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Duration:14:43
Uploaded:2017-05-11
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What happens if you eat too many raw eggs? What are those little rods sticking out of airplane wings? All this, and more as Nicole Sweeney, host of Crash Course Sociology, faces off against Hank in an episode of the SciShow Quiz Show.

Hosted by: Michael Aranda
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Sources:

Egg whites
http://www.sciencedirect.com/science/article/pii/S0022202X15505976
https://medlineplus.gov/druginfo/natural/313.html

Bimatoprost
http://www.nbcnews.com/id/32974056/ns/health-skin_and_beauty/t/lust-lashes-few-bat-eye-odd-risks/#.WN2otvnys2w
http://io9.gizmodo.com/why-does-this-eyelash-enhancer-turn-your-eyes-brown-1326737861

Static wicks
http://www.flyingmag.com/technique/tip-week/check-your-wicks
https://flightsafety.org/amb/amb_jul-aug92.pdf
http://www.aviationconsumer.com/issues/47_7/maintenancematters/Airframe-Static-Wicks_6949-1.html
http://www.dtic.mil/dtic/tr/fulltext/u2/621521.pdf

Deicing boots
http://www.boldmethod.com/learn-to-fly/systems/how-deicing-boots-work/
https://www.scientificamerican.com/article/ice-flight-3407/

Adelie penguins
http://www.penguinscience.com/reprints/10%20Russell.pdf
http://www.bbc.com/news/science-environment-18370797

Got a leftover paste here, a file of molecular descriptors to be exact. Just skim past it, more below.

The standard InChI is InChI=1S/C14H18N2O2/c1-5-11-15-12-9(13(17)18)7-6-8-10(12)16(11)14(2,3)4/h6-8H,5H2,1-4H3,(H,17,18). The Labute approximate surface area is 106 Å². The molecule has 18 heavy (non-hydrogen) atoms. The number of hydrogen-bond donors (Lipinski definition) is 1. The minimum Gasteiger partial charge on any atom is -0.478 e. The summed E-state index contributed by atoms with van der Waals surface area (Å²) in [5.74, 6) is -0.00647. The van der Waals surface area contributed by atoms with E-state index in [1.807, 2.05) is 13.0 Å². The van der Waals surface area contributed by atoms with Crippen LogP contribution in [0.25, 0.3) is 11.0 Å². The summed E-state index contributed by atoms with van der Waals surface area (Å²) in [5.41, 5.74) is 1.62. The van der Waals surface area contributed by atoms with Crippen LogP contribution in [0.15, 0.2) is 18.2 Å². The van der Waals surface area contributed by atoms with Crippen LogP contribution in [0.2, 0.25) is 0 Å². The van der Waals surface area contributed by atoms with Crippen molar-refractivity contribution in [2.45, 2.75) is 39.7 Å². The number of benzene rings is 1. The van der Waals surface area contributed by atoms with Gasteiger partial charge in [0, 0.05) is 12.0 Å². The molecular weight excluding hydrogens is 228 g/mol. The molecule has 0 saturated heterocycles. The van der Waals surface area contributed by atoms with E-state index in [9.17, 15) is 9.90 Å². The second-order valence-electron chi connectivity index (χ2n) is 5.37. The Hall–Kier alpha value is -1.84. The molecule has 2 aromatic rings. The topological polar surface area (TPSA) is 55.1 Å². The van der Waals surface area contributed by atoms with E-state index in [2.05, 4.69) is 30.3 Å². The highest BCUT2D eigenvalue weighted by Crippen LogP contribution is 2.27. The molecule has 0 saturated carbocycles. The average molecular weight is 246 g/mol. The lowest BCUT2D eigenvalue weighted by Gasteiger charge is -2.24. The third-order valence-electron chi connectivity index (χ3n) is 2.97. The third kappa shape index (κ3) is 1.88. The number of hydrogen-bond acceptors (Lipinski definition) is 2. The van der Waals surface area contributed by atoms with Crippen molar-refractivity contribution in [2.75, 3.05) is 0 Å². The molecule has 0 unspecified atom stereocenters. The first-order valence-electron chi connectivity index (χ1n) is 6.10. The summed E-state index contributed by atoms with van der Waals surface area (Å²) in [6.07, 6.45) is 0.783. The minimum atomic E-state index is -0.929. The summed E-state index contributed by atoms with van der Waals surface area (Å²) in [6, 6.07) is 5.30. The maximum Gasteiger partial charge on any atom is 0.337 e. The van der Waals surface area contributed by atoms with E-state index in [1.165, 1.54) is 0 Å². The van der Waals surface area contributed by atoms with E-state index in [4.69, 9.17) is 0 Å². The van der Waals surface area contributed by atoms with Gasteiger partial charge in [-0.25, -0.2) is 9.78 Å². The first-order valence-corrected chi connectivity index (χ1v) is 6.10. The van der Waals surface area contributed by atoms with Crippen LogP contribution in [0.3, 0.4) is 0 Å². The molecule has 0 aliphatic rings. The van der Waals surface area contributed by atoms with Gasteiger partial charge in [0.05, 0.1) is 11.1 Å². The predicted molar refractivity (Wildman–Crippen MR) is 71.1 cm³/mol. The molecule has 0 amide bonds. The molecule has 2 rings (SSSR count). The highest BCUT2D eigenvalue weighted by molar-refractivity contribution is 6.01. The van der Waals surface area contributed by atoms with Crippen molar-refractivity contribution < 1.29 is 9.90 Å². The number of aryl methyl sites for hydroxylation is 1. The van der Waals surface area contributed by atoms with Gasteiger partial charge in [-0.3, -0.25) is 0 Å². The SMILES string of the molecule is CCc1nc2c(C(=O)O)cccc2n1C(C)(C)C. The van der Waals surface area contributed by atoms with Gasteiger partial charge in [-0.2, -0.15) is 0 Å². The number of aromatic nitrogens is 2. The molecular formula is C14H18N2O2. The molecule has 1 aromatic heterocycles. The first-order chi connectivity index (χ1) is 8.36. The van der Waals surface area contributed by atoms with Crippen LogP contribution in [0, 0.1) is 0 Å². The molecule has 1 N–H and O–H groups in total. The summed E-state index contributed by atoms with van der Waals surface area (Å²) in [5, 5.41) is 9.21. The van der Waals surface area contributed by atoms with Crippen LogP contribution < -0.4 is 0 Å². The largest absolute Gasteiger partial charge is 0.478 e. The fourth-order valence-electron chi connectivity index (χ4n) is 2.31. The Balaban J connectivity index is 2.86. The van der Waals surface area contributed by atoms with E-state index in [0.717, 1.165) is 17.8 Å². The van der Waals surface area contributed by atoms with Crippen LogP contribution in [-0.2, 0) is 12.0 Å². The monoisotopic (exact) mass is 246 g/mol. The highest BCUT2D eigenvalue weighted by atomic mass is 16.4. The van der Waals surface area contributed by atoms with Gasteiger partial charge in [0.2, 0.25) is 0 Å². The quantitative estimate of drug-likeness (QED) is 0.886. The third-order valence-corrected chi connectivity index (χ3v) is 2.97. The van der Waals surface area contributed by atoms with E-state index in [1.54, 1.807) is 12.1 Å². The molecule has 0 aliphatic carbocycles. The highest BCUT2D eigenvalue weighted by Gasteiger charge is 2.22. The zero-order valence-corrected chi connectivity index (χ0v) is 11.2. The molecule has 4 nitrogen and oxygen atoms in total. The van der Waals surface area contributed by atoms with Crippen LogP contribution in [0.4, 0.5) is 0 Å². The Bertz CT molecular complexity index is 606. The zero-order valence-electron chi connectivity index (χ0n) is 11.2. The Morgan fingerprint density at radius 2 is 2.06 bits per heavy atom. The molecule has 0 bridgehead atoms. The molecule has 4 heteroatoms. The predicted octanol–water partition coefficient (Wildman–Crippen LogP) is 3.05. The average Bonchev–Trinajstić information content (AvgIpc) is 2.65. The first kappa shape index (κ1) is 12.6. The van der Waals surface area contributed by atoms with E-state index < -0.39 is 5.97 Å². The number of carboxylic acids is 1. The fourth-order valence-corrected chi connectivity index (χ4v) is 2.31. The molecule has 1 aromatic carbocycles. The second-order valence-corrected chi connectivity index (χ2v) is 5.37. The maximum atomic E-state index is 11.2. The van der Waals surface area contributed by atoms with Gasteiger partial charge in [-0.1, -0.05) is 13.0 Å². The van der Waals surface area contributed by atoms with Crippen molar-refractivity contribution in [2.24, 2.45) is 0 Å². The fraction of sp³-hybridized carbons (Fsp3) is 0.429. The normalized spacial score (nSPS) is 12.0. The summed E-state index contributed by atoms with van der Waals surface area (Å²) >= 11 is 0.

https://www.theguardian.com/world/2012/jun/09/sex-depravity-penguins-scott-antarctic
http://news.bbc.co.uk/2/hi/asia-pacific/60302.stm

Voronoff
http://www.scielo.br/scielo.php?pid=S0104-59702007000300004&script=sci_arttext&tlng=en
https://www.ncbi.nlm.nih.gov/pubmed/23094667
http://www.urologichistory.museum/content/exhibits/historyforum/fountainofyouth.pdf
http://cabinetmagazine.org/issues/29/turner.php

 (00:00) to (02:00)


(Intro)

M: Ladies and gentlemen, boys and girls, welcome to SciShow Quiz Show, the only quiz show that knows the difference between--

H: Sci--!

M: --factitious and fictitious.

H: Ohh.  Factitious is a good name for a TV show that we should produce.  

M: That's the best way to come up with TV shows.  I'm your host, Michael Aranda, and today we have renowned fish-kisser, Hank Green.

H: Facticious fish-kisser.

N: Ooh.

M: Okay, and we have Nicole Sweeney who apparently doesn't have strong feelings about fish one way or the other, but she is the host of CrashCourse: Sociology.  

H: Not icthyology which is fish studies, I think?

M: Are we gonna do CrashCourse: Icthyology?

N: Icthyology.

H: We could.  I know an icthyologist.  

N: Alright, sure.  

H: But you could host it, though.

N: New Patreon goal, maybe?

H: Yeah, yeah, yeah.  If we hit--we need $5 on patreon.com/crashcourse to do CrashCourse: Icthyology.  Dangit!

N: Hank will say 'CrashCourse: Icthyology'.  That'll be every episode.

H: Yeah, I'll just sit at a desk with some fish, yeah.